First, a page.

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Conditions on the Ground Can Change Rapidly

Conditions on the ground can change rapidly.

Three days ago I started composing a blog post about the current state of my oboe playing. It was all about how I am struggling right now and not physically playing well and feeling desperate about it.

It took me a good three days to edit it into an essay I could publish. I needed to find the right way to spin my story so that I had a lesson that was relevant to others, because I know that this cycle of self-loathing is a normal part of creative life and everyone has been there. So rather than just writing what I felt - that I suck - I was working on putting that feeling into context, and establishing how I got there. I also spent some time figuring out how to turn the post around at the end - I wanted to have some solution to the problem in mind to show readers that I wasn't just whining, but actually working to solve things.

But you know what? After three days of analyzing the problem in writing and coming up with ways to work on it and trying those out in the practice room, I don't suck any more! My playing is definitely on the mend, and my concert tonight is going to go well, and I know what I need to do to keep improving.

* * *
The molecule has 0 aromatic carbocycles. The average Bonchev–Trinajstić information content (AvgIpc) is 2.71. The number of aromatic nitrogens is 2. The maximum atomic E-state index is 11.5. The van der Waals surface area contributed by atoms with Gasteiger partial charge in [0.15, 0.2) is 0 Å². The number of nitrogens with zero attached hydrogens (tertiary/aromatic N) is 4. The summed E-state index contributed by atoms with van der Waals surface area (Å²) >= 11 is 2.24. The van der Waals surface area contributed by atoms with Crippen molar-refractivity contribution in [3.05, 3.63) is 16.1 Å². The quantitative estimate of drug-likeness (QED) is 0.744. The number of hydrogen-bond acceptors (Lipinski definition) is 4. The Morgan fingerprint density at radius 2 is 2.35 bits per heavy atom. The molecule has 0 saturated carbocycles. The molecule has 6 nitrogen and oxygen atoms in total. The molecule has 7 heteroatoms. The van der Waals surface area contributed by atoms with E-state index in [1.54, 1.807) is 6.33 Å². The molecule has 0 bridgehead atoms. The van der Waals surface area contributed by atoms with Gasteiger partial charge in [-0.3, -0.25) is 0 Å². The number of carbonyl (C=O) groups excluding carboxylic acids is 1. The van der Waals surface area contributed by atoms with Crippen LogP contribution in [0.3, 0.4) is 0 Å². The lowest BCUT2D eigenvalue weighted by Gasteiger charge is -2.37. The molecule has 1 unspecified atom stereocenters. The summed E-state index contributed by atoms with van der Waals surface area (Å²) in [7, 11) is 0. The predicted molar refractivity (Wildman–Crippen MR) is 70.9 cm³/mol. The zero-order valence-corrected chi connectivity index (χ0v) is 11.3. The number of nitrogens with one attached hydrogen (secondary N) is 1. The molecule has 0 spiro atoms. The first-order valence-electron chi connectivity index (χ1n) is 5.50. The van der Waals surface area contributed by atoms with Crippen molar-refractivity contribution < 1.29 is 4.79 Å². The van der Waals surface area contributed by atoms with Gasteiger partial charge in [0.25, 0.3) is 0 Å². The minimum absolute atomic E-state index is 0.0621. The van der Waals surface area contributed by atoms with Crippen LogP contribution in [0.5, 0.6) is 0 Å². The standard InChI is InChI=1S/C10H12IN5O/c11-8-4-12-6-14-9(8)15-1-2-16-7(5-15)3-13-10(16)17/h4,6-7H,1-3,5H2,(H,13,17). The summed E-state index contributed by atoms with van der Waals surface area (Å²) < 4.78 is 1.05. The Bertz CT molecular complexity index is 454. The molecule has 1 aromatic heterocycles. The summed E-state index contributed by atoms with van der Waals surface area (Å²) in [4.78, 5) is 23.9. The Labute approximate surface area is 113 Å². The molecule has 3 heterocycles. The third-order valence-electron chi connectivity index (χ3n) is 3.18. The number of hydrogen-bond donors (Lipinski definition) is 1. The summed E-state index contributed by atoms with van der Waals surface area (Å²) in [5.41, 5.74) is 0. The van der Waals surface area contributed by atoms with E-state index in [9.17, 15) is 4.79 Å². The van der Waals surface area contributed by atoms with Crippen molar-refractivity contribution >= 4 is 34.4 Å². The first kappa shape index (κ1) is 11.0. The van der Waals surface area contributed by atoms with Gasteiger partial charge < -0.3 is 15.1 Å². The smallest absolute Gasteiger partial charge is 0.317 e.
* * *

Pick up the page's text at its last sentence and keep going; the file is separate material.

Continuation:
So three days worth of writing are rendered totally irrelevant and won't be published - but I love that having this blog actually made a real-life difference to me! I've had rough oboe patches before, but this is one of the fastest turn-arounds I've seen, and I attribute it to the writing process. Thanks, ProneOboe!


  1. Sounds to me like your essay would be particularly valuable, now that you've put its ideas to the test and found them successful. I'd be interested in seeing it here if you change your mind!

  2. Yep. Been there too! I've been at this so long that when I'm in a bad place I now know very well that I'll wade through the muck and things WILL get better. Still isn't fun to be in the muck, though!


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